The Global Land Outlook is billed as the most comprehensive study of its type, mapping the interlinked impacts of urbanisation, climate change, erosion and forest loss. But the biggest factor is the expansion of industrial farming.
The impacts vary enormously from region to region. Worst affected is sub-Saharan Africa, but poor land management in Europe also accounts for an estimated 970m tonnes of soil loss from erosion each year with impacts not just on food production but biodiversity, carbon loss and disaster resilience. High levels of food consumption in wealthy countries such as the UK are also a major driver of soil degradation overseas.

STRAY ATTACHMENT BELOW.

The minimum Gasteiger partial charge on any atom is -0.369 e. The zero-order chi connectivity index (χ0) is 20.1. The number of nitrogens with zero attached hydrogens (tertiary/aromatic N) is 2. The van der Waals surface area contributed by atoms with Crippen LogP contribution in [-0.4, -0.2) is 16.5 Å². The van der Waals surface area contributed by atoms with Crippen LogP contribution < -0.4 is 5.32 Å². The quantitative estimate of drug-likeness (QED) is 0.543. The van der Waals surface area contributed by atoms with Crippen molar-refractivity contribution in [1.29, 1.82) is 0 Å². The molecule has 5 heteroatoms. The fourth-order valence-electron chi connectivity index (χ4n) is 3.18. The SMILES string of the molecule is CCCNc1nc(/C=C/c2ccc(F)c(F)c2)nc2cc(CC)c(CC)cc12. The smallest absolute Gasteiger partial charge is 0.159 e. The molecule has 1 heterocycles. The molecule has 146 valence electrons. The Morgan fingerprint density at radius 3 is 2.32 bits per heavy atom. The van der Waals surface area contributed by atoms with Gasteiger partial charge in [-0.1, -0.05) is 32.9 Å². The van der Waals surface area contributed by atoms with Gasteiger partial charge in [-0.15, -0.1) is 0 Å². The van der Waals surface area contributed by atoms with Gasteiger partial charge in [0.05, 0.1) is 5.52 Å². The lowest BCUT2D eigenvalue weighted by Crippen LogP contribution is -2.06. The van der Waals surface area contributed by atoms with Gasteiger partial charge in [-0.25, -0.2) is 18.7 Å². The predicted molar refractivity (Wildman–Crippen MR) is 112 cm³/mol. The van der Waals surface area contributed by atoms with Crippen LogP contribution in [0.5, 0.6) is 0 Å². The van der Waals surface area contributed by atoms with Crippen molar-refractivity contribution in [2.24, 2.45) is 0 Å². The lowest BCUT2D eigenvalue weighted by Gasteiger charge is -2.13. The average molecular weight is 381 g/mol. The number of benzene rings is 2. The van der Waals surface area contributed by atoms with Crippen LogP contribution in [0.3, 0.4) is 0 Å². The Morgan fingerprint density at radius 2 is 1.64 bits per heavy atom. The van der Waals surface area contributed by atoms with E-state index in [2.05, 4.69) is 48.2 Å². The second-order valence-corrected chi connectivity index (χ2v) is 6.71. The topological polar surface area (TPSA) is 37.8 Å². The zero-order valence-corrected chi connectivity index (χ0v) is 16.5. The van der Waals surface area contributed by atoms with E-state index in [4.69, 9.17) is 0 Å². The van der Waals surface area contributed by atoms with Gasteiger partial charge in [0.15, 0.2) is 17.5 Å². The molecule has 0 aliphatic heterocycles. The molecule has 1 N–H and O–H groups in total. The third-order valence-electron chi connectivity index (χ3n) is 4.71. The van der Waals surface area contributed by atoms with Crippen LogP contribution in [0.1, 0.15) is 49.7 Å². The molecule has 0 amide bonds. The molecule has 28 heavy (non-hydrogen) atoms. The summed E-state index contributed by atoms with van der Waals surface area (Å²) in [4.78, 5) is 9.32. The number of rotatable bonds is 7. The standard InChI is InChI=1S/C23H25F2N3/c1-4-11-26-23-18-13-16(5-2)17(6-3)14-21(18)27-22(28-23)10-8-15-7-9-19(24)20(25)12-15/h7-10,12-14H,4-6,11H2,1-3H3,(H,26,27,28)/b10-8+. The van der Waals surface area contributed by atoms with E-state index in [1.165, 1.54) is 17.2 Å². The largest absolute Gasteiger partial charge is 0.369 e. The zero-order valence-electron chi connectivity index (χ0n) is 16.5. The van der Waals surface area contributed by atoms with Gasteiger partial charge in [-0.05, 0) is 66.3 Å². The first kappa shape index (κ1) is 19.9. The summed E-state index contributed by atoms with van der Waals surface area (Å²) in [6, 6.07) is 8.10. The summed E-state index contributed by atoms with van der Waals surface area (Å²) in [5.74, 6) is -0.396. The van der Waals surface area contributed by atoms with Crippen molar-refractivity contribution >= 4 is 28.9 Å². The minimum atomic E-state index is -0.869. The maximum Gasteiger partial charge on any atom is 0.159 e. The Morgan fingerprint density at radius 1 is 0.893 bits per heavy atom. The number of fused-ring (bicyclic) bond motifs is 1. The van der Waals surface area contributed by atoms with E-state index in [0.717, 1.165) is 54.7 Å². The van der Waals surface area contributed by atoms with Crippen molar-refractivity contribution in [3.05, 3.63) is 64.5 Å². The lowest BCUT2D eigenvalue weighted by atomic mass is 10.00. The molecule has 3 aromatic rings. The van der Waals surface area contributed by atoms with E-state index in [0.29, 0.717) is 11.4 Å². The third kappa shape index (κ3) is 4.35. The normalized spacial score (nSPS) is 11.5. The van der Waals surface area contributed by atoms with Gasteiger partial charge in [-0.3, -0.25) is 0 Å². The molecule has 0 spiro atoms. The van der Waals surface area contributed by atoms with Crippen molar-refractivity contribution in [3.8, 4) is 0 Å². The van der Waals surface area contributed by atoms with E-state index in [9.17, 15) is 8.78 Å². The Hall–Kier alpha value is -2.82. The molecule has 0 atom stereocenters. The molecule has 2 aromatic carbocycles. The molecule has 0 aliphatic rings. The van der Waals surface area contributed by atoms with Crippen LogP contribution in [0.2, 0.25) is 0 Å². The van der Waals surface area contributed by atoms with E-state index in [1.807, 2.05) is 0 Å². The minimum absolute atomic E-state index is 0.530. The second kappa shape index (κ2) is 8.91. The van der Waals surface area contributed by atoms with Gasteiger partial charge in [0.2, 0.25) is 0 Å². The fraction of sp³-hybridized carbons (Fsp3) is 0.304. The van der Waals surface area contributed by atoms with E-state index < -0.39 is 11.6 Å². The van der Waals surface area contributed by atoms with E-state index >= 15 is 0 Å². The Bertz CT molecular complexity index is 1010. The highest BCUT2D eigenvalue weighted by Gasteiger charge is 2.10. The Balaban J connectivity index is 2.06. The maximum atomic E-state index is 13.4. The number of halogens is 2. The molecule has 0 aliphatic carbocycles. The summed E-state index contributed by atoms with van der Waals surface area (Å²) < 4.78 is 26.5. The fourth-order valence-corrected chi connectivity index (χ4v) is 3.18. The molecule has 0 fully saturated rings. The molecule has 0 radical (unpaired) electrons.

The paper was launched at a meeting of the UNCCD in Ordos, China, where signatory nations are submitting voluntary targets to try to reduce degradation and rehabilitate more land. On Monday, Brazil and India were the latest countries to outline their plan to reach “land degradation neutrality”. However, the study notes that pressures will continue to grow. In a series of forecasts on land use for 2050, the authors note that sub-Saharan Africa, south Asia, the Middle East and north Africa will face the greatest challenges unless the world sees lower levels of meat consumption, better land regulation and improved farming efficiency.